Ever received compensation for pothole-related damage?
Last year, councils coughed up almost £27 million in payouts to drivers whose cars suffered after driving over potholes.
This large sum of money could have repaired more than a third of a million potholes instead.
More than a quarter of local authorities’ budgets were spent actually fixing potholes, as councils poured £93.7 million into repairing 1.4 million of them at a cost of £67 per pothole.
Citroen UK crunched the numbers supplied by the Department of Transport and road construction trade body Asphalt Industry Alliance and found that compensation payouts totalling £11.6 million were made to motorists. A further £11.1 million was then spent on claims handling, giving a grand total that could have seen another 340,000 potholes repaired instead.
Since 2017, Citroen found that almost £140 million has been spent paying compensation to motorists suffering tyre, wheel and suspension damage after striking potholes, a sum that could’ve filled an extra 2.3 million potholes.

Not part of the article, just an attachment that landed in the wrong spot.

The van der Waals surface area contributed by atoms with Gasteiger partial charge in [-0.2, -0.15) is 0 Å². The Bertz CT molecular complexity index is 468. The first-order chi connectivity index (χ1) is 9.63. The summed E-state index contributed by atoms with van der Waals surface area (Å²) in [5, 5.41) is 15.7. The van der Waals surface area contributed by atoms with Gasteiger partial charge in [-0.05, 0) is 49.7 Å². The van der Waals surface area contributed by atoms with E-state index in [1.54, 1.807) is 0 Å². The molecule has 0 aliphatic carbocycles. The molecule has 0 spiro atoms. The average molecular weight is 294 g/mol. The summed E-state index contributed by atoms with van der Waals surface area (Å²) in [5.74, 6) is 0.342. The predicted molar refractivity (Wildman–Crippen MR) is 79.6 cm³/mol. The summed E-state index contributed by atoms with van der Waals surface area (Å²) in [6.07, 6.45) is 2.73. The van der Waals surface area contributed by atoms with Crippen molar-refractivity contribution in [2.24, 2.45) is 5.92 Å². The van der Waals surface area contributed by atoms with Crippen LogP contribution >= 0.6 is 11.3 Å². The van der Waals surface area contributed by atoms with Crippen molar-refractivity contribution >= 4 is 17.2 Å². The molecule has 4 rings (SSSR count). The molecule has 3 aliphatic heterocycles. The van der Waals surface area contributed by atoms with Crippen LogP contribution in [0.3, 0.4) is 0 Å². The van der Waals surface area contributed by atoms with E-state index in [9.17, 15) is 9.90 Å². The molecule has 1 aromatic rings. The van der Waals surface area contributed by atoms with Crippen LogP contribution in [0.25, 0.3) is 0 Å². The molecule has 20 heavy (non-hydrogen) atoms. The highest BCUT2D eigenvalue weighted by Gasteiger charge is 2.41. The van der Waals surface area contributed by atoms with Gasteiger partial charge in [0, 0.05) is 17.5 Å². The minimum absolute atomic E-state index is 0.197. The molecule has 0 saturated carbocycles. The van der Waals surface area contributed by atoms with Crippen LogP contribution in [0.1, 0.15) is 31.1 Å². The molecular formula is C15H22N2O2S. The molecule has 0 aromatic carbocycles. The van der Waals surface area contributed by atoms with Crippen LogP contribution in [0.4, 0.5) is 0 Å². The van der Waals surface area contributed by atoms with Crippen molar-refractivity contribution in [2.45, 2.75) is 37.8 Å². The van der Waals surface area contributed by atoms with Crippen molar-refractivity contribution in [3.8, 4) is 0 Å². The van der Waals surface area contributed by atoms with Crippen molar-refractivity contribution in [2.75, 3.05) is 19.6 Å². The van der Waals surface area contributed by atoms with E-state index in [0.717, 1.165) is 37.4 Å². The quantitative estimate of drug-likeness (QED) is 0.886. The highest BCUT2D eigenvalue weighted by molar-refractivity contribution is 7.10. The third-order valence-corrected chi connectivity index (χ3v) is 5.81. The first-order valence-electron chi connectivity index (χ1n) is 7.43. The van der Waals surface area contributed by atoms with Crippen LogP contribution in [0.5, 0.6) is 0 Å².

According to a survey from the Asphalt Industry Alliance (AIA), one in five roads – equivalent to 37,000 miles of tarmac – are in such poor condition that they have less than five years of life left in them.
A total of around £14 billion is needed to fix every pothole in England and Wales. This estimate is £2 billion higher than one made in last year’s survey and £5 billion more than was needed in 2012.
While the Government recently announced an additional £200 million of investment in pothole repairs, meaning a total budget of £700 million for 2023/24, there are approximately 100,000 miles of asphalt that will need rebuilding at some point in the next 15 years.
Potholes are taking over UK roads, with nearly half of drivers swerving to avoid them on a daily basis. Read more here.